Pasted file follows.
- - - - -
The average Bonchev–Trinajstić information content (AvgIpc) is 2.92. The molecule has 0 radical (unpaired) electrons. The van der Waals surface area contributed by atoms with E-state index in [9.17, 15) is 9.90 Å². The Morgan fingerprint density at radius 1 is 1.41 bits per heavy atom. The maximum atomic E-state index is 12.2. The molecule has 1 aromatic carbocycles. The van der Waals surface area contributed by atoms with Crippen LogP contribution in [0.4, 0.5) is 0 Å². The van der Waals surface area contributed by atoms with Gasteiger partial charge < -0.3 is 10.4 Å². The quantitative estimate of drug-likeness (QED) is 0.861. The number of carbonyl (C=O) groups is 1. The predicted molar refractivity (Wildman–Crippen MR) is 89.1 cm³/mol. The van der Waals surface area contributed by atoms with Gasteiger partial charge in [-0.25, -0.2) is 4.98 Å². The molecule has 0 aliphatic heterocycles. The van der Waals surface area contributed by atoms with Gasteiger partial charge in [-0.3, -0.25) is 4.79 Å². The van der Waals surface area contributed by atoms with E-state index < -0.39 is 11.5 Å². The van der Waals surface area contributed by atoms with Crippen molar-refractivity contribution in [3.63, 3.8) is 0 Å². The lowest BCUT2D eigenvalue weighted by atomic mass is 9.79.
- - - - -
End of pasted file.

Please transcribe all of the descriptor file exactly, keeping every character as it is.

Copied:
The average Bonchev–Trinajstić information content (AvgIpc) is 2.92. The molecule has 0 radical (unpaired) electrons. The van der Waals surface area contributed by atoms with E-state index in [9.17, 15) is 9.90 Å². The Morgan fingerprint density at radius 1 is 1.41 bits per heavy atom. The maximum atomic E-state index is 12.2. The molecule has 1 aromatic carbocycles. The van der Waals surface area contributed by atoms with Crippen LogP contribution in [0.4, 0.5) is 0 Å². The van der Waals surface area contributed by atoms with Gasteiger partial charge < -0.3 is 10.4 Å². The quantitative estimate of drug-likeness (QED) is 0.861. The number of carbonyl (C=O) groups is 1. The predicted molar refractivity (Wildman–Crippen MR) is 89.1 cm³/mol. The van der Waals surface area contributed by atoms with Gasteiger partial charge in [-0.25, -0.2) is 4.98 Å². The molecule has 0 aliphatic heterocycles. The van der Waals surface area contributed by atoms with Gasteiger partial charge in [-0.3, -0.25) is 4.79 Å². The van der Waals surface area contributed by atoms with E-state index < -0.39 is 11.5 Å². The van der Waals surface area contributed by atoms with Crippen molar-refractivity contribution in [3.63, 3.8) is 0 Å². The lowest BCUT2D eigenvalue weighted by atomic mass is 9.79.